Matt Green credits his two daughters for his passion and commitment as a March of Dimes volunteer.
“My first daughter was born six weeks premature,” said Green, director-Business Strategy & Development for PPL Electric Utilities. “She weighed 3 pounds, 14 ounces and spent three weeks in the neonatal intensive care unit at St. Luke’s Hospital.”
It was there that the March of Dimes stepped into the Greens’ lives. “They shared information with us regarding the next steps in dealing with a
premature baby,” he said. “When you have a child, you don’t expect to deal with the unexpected. We are so thankful that the March of Dimes was there for us.”
Armed with research conducted by March of Dimes, the Greens were more prepared when their second daughter was born premature. “We were better educated, and the research that had taken place since the birth of our first child gave our second daughter a better chance when she was born,” he said. “Although born premature, she was able to come home right away.”
What shocked Green was the fact that one in 10 babies is born premature. “When I share the stories about my girls, I am so surprised to hear from colleagues that they, too, had gone through similar circumstances,” he said. “It’s like a club you don’t plan to be a part of, but you are thrown into anyway.”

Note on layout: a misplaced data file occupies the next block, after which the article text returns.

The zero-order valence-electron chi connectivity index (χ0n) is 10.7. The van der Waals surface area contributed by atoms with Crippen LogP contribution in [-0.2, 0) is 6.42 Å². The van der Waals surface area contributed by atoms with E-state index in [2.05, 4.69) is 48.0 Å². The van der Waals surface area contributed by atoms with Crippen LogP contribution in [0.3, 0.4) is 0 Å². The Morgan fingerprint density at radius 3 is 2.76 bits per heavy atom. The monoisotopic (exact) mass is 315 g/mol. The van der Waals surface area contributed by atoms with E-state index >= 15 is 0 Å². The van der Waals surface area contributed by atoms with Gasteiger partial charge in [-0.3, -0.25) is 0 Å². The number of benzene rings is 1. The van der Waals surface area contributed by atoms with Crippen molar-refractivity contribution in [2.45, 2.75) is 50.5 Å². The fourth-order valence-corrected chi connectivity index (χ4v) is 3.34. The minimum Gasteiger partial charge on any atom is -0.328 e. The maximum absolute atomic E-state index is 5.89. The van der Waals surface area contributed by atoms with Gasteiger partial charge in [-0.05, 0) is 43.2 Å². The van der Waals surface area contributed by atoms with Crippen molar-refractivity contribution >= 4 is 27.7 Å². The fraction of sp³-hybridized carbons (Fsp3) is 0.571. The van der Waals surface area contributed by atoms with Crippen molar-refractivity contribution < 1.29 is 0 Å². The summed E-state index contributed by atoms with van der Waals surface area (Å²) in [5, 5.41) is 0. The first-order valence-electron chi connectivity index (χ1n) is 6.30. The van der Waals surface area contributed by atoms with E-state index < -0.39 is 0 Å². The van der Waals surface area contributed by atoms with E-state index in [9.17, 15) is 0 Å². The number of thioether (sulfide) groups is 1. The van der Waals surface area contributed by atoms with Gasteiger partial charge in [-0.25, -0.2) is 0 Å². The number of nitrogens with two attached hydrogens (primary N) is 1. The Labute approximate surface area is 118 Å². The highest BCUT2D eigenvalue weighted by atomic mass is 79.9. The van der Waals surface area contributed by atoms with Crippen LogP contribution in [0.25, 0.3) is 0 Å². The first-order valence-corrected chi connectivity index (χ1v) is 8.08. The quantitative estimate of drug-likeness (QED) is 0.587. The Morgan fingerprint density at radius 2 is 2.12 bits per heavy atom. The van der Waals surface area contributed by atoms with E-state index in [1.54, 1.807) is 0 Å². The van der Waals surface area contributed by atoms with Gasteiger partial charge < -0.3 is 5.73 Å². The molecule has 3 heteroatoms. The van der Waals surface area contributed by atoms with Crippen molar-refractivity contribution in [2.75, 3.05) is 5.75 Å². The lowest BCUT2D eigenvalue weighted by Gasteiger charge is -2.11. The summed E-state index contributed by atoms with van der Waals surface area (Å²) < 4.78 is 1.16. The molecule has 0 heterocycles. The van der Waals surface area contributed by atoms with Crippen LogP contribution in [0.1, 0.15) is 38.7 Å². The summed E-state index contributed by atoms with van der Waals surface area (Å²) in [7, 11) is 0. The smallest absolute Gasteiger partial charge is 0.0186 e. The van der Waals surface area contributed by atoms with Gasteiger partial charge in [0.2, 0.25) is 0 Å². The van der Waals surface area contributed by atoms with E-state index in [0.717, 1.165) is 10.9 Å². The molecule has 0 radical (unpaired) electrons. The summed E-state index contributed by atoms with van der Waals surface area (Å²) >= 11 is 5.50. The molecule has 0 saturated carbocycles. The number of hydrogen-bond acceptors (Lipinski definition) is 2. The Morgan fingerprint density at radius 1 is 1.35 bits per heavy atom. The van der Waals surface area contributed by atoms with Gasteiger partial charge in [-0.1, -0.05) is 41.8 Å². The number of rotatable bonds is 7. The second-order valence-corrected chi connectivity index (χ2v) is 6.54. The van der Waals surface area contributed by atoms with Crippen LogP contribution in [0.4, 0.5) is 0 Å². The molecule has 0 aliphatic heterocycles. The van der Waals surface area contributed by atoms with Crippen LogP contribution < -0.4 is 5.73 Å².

Green began volunteering for March of Dimes just over a year ago and most recently was named the agency’s board chair. In his role, he oversees the board meetings and fundraising and community awareness events.
The agency’s largest event is the March for Babies, which will be held April 30 at Dorney Park in Allentown. (Information on this event, or on March of Dimes events in other areas, can be found here.)
“While the goal is to raise funds, March of Dimes puts a greater emphasis on the importance of awareness, and encourages people to walk whether they donate or not,” said Green, who is spearheading a PPL team again this year.
What impresses Green most about March of Dimes is the significant amount of research that has been done to save and improve the lives of premature infants.
“Funding research is the hallmark of the March of Dimes,” Green said. “The majority of their efforts are national, and the majority of their funding goes for research to eradicate prematurity. I can say from experience that they’re really a tremendous organization.”